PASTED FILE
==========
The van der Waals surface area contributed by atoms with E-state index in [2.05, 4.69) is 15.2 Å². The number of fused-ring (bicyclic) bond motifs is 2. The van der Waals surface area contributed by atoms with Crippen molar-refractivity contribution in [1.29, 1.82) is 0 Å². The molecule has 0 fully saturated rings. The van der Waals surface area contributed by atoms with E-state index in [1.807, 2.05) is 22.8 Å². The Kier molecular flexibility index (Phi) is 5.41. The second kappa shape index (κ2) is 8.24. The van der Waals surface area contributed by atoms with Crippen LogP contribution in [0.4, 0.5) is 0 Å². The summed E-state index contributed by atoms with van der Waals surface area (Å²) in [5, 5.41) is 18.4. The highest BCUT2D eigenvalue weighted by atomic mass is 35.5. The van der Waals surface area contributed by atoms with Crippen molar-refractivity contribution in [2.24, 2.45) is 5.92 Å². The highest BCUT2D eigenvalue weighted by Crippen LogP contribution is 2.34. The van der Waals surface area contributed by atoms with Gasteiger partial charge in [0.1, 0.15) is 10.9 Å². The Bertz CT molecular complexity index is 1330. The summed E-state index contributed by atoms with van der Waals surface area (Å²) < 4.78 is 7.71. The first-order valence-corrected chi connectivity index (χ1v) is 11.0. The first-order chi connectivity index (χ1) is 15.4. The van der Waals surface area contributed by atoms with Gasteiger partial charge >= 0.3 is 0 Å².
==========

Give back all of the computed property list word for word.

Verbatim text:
The van der Waals surface area contributed by atoms with E-state index in [2.05, 4.69) is 15.2 Å². The number of fused-ring (bicyclic) bond motifs is 2. The van der Waals surface area contributed by atoms with Crippen molar-refractivity contribution in [1.29, 1.82) is 0 Å². The molecule has 0 fully saturated rings. The van der Waals surface area contributed by atoms with E-state index in [1.807, 2.05) is 22.8 Å². The Kier molecular flexibility index (Phi) is 5.41. The second kappa shape index (κ2) is 8.24. The van der Waals surface area contributed by atoms with Crippen LogP contribution in [0.4, 0.5) is 0 Å². The summed E-state index contributed by atoms with van der Waals surface area (Å²) in [5, 5.41) is 18.4. The highest BCUT2D eigenvalue weighted by atomic mass is 35.5. The van der Waals surface area contributed by atoms with Crippen molar-refractivity contribution in [2.24, 2.45) is 5.92 Å². The highest BCUT2D eigenvalue weighted by Crippen LogP contribution is 2.34. The van der Waals surface area contributed by atoms with Gasteiger partial charge in [0.1, 0.15) is 10.9 Å². The Bertz CT molecular complexity index is 1330. The summed E-state index contributed by atoms with van der Waals surface area (Å²) < 4.78 is 7.71. The first-order valence-corrected chi connectivity index (χ1v) is 11.0. The first-order chi connectivity index (χ1) is 15.4. The van der Waals surface area contributed by atoms with Gasteiger partial charge >= 0.3 is 0 Å².